“Games-loving groups and families are well catered for at this well-equipped Welsh hideaway” - AA Inspector
- Social distancing and safety measures in place
- Follows government and industry guidelines for COVID-19
- Signed up to the AA COVID Confident Charter
Water system has been chlorinated as units have been unoccupied since March. Hot tub flush with recommended cleaner and sanitised, Games room is closed until restrictions are lifted. All cleaning is done by me.
Our Inspector's view
Families and groups will love staying in this secluded farm valley on the national trail of Glyndwr’s Way, close to Offas Dyke. All the accommodation sleeps 4. Two lodges have hot tubs, plus there's a large games room with full-size snooker table, table tennis, dartboard and table-top football, there's also Sky TV, a DVD player, separate stereo system and a fully equipped kitchen.
Awards, accolades & Welcome Schemes
Awards and ratings may only apply to specific accommodation units at this location.
Facilities – at a glance
- Maximum occupancy: 4
- Total units: 3
- High chairs
- Child gates
- Onsite jacuzzi
- Offsite tennis
- Offsite riding
- Offsite cycle hire
- Offsite gym
- Private garden
- Lawn area
- Garden furniture
- BBQ on site
- Dish washer
- Washing machine
- Sky or freeview
- En suite
- Linens provided
- Towels provided
- Open all year
- Changeover day: Friday Suran y-coed /Saturday Cefn-nant
Also in the area
About the area
The largest unitary authority in Wales, Powys covers an area of approximately 2,000 square miles. Much of that is mountainous because it actually has the lowest population density of all the Welsh counties.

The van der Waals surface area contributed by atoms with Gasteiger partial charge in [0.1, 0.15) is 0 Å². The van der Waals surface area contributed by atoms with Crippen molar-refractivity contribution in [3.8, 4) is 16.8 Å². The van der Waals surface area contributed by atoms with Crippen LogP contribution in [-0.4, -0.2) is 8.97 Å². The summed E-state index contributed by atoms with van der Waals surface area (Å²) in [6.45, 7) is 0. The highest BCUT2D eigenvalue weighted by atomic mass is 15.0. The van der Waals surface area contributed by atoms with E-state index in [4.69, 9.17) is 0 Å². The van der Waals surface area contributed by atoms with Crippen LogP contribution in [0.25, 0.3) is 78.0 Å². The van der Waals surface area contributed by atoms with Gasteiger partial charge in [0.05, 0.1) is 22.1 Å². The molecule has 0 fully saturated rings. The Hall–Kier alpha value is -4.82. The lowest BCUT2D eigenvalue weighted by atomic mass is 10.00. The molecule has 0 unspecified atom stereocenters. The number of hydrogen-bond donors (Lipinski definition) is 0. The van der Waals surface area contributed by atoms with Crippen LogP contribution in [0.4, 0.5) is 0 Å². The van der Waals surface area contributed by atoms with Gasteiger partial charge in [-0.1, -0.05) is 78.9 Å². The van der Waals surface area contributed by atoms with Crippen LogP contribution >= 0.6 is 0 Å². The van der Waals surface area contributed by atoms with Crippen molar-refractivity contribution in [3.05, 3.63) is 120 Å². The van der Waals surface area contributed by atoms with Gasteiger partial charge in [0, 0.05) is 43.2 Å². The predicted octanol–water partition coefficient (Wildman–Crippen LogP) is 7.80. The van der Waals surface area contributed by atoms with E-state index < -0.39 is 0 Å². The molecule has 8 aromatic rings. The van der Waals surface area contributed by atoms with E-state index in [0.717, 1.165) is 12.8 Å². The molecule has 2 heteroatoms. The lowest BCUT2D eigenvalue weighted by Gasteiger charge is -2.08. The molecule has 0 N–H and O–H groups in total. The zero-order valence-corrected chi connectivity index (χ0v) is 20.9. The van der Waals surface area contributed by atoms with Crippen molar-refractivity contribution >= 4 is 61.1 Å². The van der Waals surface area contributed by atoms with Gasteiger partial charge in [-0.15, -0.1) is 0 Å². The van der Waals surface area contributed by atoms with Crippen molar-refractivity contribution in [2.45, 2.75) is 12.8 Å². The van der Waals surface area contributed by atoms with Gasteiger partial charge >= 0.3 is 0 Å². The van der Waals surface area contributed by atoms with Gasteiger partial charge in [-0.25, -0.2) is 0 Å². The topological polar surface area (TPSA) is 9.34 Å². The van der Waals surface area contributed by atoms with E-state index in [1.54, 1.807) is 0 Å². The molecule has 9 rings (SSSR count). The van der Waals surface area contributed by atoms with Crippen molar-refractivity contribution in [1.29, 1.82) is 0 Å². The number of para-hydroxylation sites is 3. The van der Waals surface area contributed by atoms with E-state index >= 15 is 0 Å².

This much wild, empty space is perhaps best typified by the International Dark Sky Reserve in the Brecon Beacons National Park, one of only eleven in the world. The absence of light pollution creates an exceptional spot for star gazing. You won’t find any cities in Powys, just villages and smaller-sized towns, but that’s the way its inhabitants like it.
Newtown, the largest settlement, is perhaps most famous for being the birthplace of Robert Owen, the founder of the Co-operative movement. Brecon is a market town set on the edge of the Brecon Beacons National Park, while the pretty Victorian spa town of Llandrindod Wells boasts the National Cycle Collection. Elsewhere, Hay-on-Wye hosts a major literary festival every year.
Powys is liberally scattered with castles, burial mounds, hill forts, and other historic markers; Powis Castle, near Welshpool is probably one of the most impressive. And for walking enthusiasts, it’s not just the Brecon Beacons on offer – the Elan Valley describes itself as the ‘Welsh Lake District’.
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